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From: email@example.com (Bob Wilson)
Subject: Re: Thermal resistance--does this sound right?
Date: Sat, 07 Sep 2002 03:06:46 -0000
Organization: Your Organization
X-Newsreader: WinVN 0.99.9 (Released Version) (x86 32bit)
References: <3D781177.firstname.lastname@example.org> <3D78ECA4.4FAAE397@SpamMeSenseless.us.ibm.com>
In article <3D78ECA4.4FAAE397@SpamMeSenseless.us.ibm.com>,
>Bob Wilson wrote:
>> Nearly ANYTHING will give you less than 1 degree per Watt, for the large
>> area you are referring to (assuming the heat is evenly distributed). Even
>> grease at all (just air) will do it. So if you want to get a value of
>> less than 1 degree/Watt, use anything you want; grease, sil-pads
>It's fortunate that this is so, because the simple calculations people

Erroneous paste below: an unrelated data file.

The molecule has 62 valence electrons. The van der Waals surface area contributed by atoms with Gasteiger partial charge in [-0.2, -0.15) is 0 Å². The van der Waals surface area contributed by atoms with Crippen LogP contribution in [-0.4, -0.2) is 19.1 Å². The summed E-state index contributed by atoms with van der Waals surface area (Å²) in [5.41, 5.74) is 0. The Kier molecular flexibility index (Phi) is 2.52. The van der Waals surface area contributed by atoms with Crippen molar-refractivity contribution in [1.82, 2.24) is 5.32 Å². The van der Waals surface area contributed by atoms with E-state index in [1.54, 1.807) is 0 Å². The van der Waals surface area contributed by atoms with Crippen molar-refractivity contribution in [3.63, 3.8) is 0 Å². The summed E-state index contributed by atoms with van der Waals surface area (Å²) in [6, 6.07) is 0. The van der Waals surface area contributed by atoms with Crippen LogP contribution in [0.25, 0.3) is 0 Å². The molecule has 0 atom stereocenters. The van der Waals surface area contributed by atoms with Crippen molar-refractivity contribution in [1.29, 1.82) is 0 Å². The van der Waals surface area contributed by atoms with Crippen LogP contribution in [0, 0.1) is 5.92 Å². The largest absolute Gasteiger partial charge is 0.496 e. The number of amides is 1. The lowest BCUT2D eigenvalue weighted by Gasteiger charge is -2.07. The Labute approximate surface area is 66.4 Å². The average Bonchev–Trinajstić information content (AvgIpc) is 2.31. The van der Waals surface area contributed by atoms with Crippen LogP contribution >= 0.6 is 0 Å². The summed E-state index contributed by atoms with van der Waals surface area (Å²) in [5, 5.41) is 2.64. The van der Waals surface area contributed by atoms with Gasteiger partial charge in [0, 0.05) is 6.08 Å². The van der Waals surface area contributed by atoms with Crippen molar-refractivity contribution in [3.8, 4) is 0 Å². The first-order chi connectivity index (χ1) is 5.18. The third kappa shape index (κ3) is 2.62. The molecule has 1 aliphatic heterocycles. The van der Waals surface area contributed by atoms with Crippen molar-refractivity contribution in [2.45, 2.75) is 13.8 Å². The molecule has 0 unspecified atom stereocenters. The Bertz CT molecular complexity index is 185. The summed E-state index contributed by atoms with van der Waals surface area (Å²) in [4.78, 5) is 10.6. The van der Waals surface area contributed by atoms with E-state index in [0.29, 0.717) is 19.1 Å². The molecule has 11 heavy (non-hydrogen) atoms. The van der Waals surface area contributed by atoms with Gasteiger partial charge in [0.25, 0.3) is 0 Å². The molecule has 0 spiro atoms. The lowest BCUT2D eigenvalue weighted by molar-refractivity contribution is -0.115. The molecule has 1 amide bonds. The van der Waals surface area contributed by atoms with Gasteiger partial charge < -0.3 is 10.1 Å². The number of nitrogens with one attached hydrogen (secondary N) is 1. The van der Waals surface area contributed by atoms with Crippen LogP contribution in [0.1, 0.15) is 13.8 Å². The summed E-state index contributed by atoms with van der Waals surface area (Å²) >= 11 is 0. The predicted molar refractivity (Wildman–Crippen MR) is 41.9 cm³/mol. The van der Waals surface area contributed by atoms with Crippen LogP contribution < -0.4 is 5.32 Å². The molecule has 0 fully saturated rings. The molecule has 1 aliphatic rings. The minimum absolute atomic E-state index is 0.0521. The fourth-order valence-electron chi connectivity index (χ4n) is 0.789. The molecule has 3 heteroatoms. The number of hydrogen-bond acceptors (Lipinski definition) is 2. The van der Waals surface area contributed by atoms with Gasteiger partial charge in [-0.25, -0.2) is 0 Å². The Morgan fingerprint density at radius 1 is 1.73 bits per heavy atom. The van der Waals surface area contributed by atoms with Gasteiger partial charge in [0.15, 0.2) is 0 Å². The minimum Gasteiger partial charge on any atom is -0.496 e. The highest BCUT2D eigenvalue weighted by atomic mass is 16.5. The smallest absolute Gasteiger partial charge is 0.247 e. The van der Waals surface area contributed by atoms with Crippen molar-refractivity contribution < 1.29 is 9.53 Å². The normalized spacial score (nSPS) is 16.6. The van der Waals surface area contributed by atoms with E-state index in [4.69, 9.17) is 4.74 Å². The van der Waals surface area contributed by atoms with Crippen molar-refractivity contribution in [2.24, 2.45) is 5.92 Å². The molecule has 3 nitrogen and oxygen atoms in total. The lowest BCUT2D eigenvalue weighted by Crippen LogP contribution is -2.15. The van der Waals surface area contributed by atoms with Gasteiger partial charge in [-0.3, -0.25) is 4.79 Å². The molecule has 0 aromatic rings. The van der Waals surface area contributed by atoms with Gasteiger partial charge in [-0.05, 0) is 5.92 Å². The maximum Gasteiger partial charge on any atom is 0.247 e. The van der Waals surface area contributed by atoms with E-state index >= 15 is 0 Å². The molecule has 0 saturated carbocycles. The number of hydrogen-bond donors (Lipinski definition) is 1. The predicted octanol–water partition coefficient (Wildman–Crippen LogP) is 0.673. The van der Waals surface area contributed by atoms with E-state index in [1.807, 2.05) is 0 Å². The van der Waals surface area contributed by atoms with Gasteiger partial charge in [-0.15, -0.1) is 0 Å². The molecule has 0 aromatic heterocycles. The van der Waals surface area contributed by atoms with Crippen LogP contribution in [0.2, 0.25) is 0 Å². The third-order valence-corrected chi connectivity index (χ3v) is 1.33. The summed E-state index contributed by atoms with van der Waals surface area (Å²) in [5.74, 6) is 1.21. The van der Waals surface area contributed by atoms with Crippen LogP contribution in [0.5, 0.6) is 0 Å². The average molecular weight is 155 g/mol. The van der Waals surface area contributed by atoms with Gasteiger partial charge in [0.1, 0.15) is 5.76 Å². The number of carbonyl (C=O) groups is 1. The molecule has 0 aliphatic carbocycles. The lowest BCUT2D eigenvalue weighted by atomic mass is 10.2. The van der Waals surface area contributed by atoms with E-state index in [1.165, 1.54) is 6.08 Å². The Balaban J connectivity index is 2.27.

>use (based on 1-D thermal resistances) become seriously inaccurate at
>small thicknesses. There's a poorly understood "interfacial thermal
>resistance" that becomes dominant for thicknesses less than 10 microns
>or so--it can easily be 0.1 K*cm**2/W. It's sensitive to the history of
>the surfaces and to the exact makeup of the joint materials. This is
>very inconvenient sometimes--I ran into it trying to figure out why
>multistage Peltier coolers aren't better than they are.
>Thermal transfer materials suppliers also peddle a lot of snake oil.
Yeah, like SilPads are as good as a greased mica joint!
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